• Establish a small “core group” of WG members to initially review the ballot comments. For smaller WGs it could consist of only the WG chair and vice chair. For larger WGs a Ballot Resolution Committee (BRC) or Comment Resolution Committee (CRC) is sometimes formed.
  • Download the comments periodically during the ballot period and start the resolution process as early in the cycle (and before the ballot closes) as possible. Add a descending sequential number to the comment spreadsheet in the “Other1” column immediately after the ballot comments are downloaded. This might seem redundant to the Comment# column, but it can save time when sorting and resorting the comments during the resolution process. Note: These numbers must be removed from the spreadsheet prior to uploading the comment resolution spreadsheet after the resolution process is completed.
  • Sort the comments by line number. (See the first bullet.) Sometimes several voters identify a common portion of the draft where the same or similar change is proposed. Sorting by sequential continuous line numbers groups similar comments to any portion of the draft together which helps facilitate coordinated disposition status and detail responses. This is VERY important when there are several comments on one issue and helps avoid resolution of two comments on the same issue where the resolutions themselves are in conflict.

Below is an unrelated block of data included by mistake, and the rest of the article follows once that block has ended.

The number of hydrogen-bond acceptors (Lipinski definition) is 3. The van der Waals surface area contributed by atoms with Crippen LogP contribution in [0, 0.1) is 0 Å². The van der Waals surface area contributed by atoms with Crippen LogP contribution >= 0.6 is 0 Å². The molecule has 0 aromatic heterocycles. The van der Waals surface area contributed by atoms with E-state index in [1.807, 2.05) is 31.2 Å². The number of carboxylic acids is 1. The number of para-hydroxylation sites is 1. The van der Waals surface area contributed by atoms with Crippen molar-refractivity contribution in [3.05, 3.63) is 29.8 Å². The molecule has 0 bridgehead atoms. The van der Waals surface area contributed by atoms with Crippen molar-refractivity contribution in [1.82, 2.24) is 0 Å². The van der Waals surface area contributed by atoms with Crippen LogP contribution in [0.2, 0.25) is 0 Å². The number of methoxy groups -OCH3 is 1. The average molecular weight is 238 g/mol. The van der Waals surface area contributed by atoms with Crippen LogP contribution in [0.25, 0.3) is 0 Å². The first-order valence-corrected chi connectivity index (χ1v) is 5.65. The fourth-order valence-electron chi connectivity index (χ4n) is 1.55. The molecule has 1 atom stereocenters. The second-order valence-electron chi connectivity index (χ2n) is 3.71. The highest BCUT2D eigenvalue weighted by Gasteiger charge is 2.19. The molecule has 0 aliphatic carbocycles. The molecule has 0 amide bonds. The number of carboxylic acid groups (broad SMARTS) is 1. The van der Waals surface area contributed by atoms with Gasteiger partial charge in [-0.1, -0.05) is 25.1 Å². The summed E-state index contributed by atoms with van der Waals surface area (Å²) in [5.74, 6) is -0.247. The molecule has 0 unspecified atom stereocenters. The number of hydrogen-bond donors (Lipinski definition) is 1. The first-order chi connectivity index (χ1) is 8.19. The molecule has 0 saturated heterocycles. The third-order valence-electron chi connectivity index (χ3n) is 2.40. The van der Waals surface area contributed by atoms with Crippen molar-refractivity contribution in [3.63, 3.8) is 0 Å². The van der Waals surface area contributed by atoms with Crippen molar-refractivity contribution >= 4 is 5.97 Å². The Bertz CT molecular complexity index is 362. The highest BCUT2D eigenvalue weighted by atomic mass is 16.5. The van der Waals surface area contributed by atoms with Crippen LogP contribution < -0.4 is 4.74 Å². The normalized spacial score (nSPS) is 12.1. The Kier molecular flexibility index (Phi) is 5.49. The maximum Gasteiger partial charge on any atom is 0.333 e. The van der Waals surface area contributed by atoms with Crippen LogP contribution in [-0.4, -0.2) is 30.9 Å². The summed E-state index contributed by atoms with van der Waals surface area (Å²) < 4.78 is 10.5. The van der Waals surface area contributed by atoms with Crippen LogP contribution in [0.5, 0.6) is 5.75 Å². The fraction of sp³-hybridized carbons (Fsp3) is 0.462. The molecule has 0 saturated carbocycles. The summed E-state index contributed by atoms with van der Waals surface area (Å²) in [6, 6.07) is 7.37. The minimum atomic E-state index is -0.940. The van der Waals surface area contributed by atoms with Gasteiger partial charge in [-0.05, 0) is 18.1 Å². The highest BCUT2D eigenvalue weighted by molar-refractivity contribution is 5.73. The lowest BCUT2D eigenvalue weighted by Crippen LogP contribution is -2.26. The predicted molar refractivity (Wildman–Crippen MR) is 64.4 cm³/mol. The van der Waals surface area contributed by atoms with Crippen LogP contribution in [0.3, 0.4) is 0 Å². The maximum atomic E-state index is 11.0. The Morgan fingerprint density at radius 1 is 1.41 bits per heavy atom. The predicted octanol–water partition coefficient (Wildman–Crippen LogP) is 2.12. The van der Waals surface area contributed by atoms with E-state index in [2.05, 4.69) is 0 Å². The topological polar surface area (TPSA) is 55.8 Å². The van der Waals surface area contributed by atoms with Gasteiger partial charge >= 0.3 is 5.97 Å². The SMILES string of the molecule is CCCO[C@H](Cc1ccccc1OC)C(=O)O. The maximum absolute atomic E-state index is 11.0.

• Create “straw man” proposals for each comment. Focus on the editorial comments first. In my experience, for the vast majority of editorial comments the disposition status is “accepted” and requires no disposition detail. Therefore, this portion of the process is completed relatively quickly. Fill in those cells with a shade of green. General and Technical comments then follow. The core group generates an opinion of the disposition status (a straw man) and disposition detail. In many cases, the disposition status might be left blank initially and the disposition detail states “Needs WG Discussion.” Fill those cells with a shade of yellow.
  • Periodically during the ballot cycle, check for additional comments and download the file as required. Newly received comments can be extracted from the newly downloaded file and inserted into the existing “straw man” resolution file. Repeat the process above as required.